World Cup mavericks: Eddo Brandes, the chicken farmer

Zimbabwe bowler and owner of one of cricket's greatest sledges

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3 Jan 1997: Eddo Brandes of Zimbabwe (right) gets Nick Knight out, first in his hat trick, during the third one day international between Zimbabwe and England in Harare, Zimbabwe. Mandatory Credit: Stu Forster/Allsport

Eddo Brandes had five ducks in his cricketing career; chickens served him better, though.

At a time when Zimbabwean cricketers often had full-time jobs to supplement their earnings from cricket, Brandes was a chicken farmer back home.

He later became a tomato farmer in Australia, but there is a lot in between.

Brandes was part of the Zimbabwean team for four World Cups.

In 1987, in his debut ODI, he got run out on zero and pulled a quad. 1992 was much kinder, with him winning the man of the match award for his 4-21 and 14 (24).

With Zimbabwe setting England a modest target of 135, most assumed that the second innings was a formality.

But in stepped Brandes, plucking four of the first five wickets, as he would feathers off his poultry.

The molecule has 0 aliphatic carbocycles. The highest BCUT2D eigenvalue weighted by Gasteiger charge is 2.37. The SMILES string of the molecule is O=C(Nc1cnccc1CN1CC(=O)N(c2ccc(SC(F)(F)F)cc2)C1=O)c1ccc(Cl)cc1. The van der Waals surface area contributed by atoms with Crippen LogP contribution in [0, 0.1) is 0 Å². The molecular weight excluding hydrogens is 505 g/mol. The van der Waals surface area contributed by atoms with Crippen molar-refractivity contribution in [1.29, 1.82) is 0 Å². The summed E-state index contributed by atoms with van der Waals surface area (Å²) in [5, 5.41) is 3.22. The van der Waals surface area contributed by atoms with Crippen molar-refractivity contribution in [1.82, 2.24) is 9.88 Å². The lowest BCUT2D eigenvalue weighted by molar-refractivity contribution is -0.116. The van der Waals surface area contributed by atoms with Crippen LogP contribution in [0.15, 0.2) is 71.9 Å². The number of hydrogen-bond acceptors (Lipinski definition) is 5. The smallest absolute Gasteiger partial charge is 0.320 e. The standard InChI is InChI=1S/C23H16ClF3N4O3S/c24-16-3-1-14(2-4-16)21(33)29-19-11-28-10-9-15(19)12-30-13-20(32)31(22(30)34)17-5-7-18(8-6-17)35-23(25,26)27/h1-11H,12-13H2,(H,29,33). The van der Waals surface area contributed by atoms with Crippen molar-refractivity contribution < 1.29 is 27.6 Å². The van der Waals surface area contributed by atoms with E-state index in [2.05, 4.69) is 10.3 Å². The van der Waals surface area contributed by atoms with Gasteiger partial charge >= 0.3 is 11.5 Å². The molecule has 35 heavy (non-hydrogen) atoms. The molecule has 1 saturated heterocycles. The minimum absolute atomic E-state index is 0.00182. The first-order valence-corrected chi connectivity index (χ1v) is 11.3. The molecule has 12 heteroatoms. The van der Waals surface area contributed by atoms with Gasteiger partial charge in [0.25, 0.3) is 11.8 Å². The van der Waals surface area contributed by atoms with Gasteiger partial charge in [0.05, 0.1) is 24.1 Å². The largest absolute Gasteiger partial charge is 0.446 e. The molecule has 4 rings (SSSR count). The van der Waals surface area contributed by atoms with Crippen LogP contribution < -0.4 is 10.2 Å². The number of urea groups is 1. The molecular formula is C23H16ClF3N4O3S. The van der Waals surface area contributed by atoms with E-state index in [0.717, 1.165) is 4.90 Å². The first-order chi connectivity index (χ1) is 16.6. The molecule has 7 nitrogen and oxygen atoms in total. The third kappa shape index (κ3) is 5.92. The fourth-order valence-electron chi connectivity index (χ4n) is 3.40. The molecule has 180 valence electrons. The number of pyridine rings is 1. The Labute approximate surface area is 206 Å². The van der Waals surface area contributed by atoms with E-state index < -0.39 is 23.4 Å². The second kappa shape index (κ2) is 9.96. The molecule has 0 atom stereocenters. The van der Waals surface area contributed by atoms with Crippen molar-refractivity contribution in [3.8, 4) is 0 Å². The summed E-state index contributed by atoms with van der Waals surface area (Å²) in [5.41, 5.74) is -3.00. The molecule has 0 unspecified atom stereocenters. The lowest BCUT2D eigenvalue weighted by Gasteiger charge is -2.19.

He got Graham Gooch, Allan Lamb, Robin Smith and, his childhood buddy and former Zimbabwe cricketer, Graeme Hick.

He had bowled an unbroken spell of 10 overs; running after hens had built his stamina.

Ex-Zimbabwe fast bowler Eddo Brandes was unveilved as the coach of the Sunshine Coast Scorchers in Australia two years ago

He seemed to take a special liking to the English. In 1997, he took a fifer against them, including a hat-trick―the batters dismissed: Nick Knight, John Crawley and Nasser Hussain.

But perhaps the reason why cricket fans remember him the most is for his sharp retort to a Glenn McGrath sledge in a 1996 series in Colombo.

After failing to knock over the lower-order Brandes, a fuming McGrath apparently asked him, “Oi Brandes, why’re you so fat?” Pat came the reply: “Because every time I shag your wife, she gives me a biscuit.”

McGrath had been anything but hospitable to Brandes, but his country was.

After his time with the Zimbabwe team, he moved to Australia and started coaching the Sunshine Coast Cricket Club in Queensland.

“I’ve found that if you put in the effort to say ‘G’day’ to people, they react positively, and once they find out I used to play cricket, things happen quickly for me,” he wrote in a 2009 ESPNcricinfo article.

“Ian Healy (former Aussie wicketkeeper) was very kind, helping me with contacts in Brisbane and helping me find my feet.”

There, he turned from fowl to fruit, starting a tomato business. He produced around 50 tonnes a week for markets in Brisbane, Sydney and Melbourne.

But cricket was not out of his system. He was preparing to take on the likes of Carl Hooper and Jonty Rhodes for the over-50s World Cup (run by a nonprofit in Australia) in 2020, but the pandemic nixed those plans. No matter, there is an over-60s World Cup, too.

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